Fintech is full of acronyms and catch phrases, none more used and yet more confusing than ‘embedded finance’. Everyone seems to have a different definition and understanding of embedded finance. To some, it is something specific, to others, it effectively encompasses all fintech. We can all agree, however, that fintechs that master embedded finance as a product and go-to-market model are winning. Given our exposure to what we think are the many domains of embedded finance, we attempt to define and to explain exactly what embedded finance is within this article by pealing back the onion and illustrating its many layers with real-life examples.
Embedded Finance At Its Core
Before we get into defining embedded finance, let’s first agree that ‘fintech’ and ‘financial services’ are effectively synonymous for this discussion. The days of financial services without technology are over, at least if you want to be relevant as a provider within embedded finance, where embedding is technology driven. Throughout this article, we will refer to ‘fintech’ or ‘fintech services’ therefore, rather than ‘financial services’. We also acknowledge that leaders in embedded finance tend to be companies with technology DNA, rather than traditional financial institutions.
“Embedded” is the operative word when defining embedded finance. Embedded finance, at its core, involves embedding fintech services into non-financial use cases, which in turn makes these use cases better and more lucrative. The deeper and more seamless the embedding, the more powerful the outcome. As shown in Figure 1, embedded finance revolves around three primary product categories of finance: payments, banking and cards, and lending. There are also use cases for embedded investments and insurance, but for this article, we focus on the former fintech domains. Figure 1 also attempts to illustrate the most relevant ‘platforms’ into which fintech services are embedded, and the relative size and depth of embedding in the market today.
Embedded Finance Use Cases
Now let’s begin peeling back the embedded finance onion, starting with real-life use cases that we observe in our daily lives. The most common embedded finance use cases focus on commerce enablement, for example, frictionless shopping or frictionless mobility (e.g. ,Uber). Beyond commerce, many use cases also focus on financial planning and business management. In figure 2, we provide a handful of examples of embedded finance use cases, separated those prevalent with consumers as the user and those prevalent with businesses as the user.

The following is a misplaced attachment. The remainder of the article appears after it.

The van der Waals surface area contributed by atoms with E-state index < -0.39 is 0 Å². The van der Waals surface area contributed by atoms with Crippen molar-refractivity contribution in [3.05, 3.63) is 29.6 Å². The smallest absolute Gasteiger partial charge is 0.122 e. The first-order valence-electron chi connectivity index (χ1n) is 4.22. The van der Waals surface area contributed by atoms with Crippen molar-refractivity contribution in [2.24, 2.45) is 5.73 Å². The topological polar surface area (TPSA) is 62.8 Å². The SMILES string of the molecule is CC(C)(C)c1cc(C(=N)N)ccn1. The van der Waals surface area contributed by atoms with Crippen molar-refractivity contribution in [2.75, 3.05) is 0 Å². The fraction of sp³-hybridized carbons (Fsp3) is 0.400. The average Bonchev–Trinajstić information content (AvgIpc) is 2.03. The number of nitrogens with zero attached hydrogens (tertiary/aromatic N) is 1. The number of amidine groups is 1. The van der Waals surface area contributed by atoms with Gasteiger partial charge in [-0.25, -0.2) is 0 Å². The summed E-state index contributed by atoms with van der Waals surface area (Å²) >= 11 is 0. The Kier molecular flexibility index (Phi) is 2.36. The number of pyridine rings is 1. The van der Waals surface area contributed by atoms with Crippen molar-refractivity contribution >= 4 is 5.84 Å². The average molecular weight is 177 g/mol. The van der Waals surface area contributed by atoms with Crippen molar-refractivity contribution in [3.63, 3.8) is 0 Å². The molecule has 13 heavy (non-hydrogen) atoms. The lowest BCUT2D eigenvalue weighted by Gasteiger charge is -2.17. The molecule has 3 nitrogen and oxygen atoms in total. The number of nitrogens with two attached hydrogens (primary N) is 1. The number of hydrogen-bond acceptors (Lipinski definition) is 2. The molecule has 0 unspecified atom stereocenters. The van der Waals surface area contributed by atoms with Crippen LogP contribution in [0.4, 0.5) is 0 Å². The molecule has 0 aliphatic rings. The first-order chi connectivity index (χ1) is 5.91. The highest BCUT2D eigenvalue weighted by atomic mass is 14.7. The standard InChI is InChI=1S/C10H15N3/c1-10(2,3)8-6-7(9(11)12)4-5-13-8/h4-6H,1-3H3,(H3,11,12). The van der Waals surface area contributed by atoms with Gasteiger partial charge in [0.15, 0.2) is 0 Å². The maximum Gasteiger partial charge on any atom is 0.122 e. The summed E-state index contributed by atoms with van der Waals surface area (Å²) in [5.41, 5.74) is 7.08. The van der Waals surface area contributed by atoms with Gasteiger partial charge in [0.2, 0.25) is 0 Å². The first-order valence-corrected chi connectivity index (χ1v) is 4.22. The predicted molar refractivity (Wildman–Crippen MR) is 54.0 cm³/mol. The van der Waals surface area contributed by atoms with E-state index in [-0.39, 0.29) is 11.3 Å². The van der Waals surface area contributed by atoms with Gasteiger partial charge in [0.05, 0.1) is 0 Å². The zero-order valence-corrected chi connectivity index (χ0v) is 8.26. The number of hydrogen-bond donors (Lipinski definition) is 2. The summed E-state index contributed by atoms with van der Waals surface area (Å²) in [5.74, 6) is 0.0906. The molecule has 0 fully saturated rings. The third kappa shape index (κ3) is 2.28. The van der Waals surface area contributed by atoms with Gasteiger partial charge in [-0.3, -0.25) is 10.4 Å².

Examining these use cases, the influence of technology becomes clearer. Embedded finance is far from new; seamless e-comm checkout has been around for nearly two decades, and retail cards and credit accounts have been around (in electronic form) since the 1980s. What is different today is the prevalence of software, which in many forms, is perfect for embedded finance. Embedded finance is hot stuff today principally because consumers and businesses use software (or apps) across all aspects of our lives and businesses. Software, in its many forms, is the key fundamental enabler for most embedded use cases, because software technology allows a fintech service to be frictionlessly embedded within a broader use case. In other words, a retailer selling me a loan at a separate desk in the back of the store is not seamless, nor embedded, but walking out of the store with no checkout at all via BNPL is a powerful embedding of shopping and finance.
Embedded Finance ‘Clients’
Peeling back the next layer of the onion, we distinguish between users, clients, and suppliers of embedded finance. Users are all of us, who engage with embedded finance when using Uber or buying from Amazon. ‘Clients’ is the term we assign to the platform owners who design and distribute the embedded finance use cases (for example, Amazon who owns many embedded finance products such as branded cards, checkout service/wallet, and embedded lending to its sellers and suppliers … among others). Suppliers are the fintechs that provide the technical infrastructure and licensing that powers embedded finance. In the case of Amazon, embedded finance suppliers include companies such as JPM Chase, Synchrony, C2FO, and others.